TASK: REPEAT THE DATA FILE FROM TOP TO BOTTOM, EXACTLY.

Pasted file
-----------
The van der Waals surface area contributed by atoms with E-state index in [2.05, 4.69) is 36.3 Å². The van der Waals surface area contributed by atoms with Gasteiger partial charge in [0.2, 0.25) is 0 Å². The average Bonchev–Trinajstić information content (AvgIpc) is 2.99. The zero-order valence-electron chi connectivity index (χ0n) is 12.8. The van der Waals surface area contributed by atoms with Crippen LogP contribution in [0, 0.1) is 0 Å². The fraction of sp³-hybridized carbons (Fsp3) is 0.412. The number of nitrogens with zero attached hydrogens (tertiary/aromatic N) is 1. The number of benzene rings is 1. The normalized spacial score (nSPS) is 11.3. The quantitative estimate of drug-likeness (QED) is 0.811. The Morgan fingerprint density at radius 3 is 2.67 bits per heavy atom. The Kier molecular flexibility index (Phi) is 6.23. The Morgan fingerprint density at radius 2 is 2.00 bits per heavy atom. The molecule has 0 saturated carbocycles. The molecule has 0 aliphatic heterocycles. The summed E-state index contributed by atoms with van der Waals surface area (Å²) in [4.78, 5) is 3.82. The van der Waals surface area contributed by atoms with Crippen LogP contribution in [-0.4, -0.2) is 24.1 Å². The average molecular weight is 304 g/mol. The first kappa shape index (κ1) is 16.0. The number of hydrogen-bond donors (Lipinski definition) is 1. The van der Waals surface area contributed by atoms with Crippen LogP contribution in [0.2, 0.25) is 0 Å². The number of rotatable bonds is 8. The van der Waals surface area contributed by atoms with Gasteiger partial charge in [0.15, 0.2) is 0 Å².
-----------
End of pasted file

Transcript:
The van der Waals surface area contributed by atoms with E-state index in [2.05, 4.69) is 36.3 Å². The van der Waals surface area contributed by atoms with Gasteiger partial charge in [0.2, 0.25) is 0 Å². The average Bonchev–Trinajstić information content (AvgIpc) is 2.99. The zero-order valence-electron chi connectivity index (χ0n) is 12.8. The van der Waals surface area contributed by atoms with Crippen LogP contribution in [0, 0.1) is 0 Å². The fraction of sp³-hybridized carbons (Fsp3) is 0.412. The number of nitrogens with zero attached hydrogens (tertiary/aromatic N) is 1. The number of benzene rings is 1. The normalized spacial score (nSPS) is 11.3. The quantitative estimate of drug-likeness (QED) is 0.811. The Morgan fingerprint density at radius 3 is 2.67 bits per heavy atom. The Kier molecular flexibility index (Phi) is 6.23. The Morgan fingerprint density at radius 2 is 2.00 bits per heavy atom. The molecule has 0 saturated carbocycles. The molecule has 0 aliphatic heterocycles. The summed E-state index contributed by atoms with van der Waals surface area (Å²) in [4.78, 5) is 3.82. The van der Waals surface area contributed by atoms with Crippen LogP contribution in [-0.4, -0.2) is 24.1 Å². The average molecular weight is 304 g/mol. The first kappa shape index (κ1) is 16.0. The number of hydrogen-bond donors (Lipinski definition) is 1. The van der Waals surface area contributed by atoms with Crippen LogP contribution in [0.2, 0.25) is 0 Å². The number of rotatable bonds is 8. The van der Waals surface area contributed by atoms with Gasteiger partial charge in [0.15, 0.2) is 0 Å².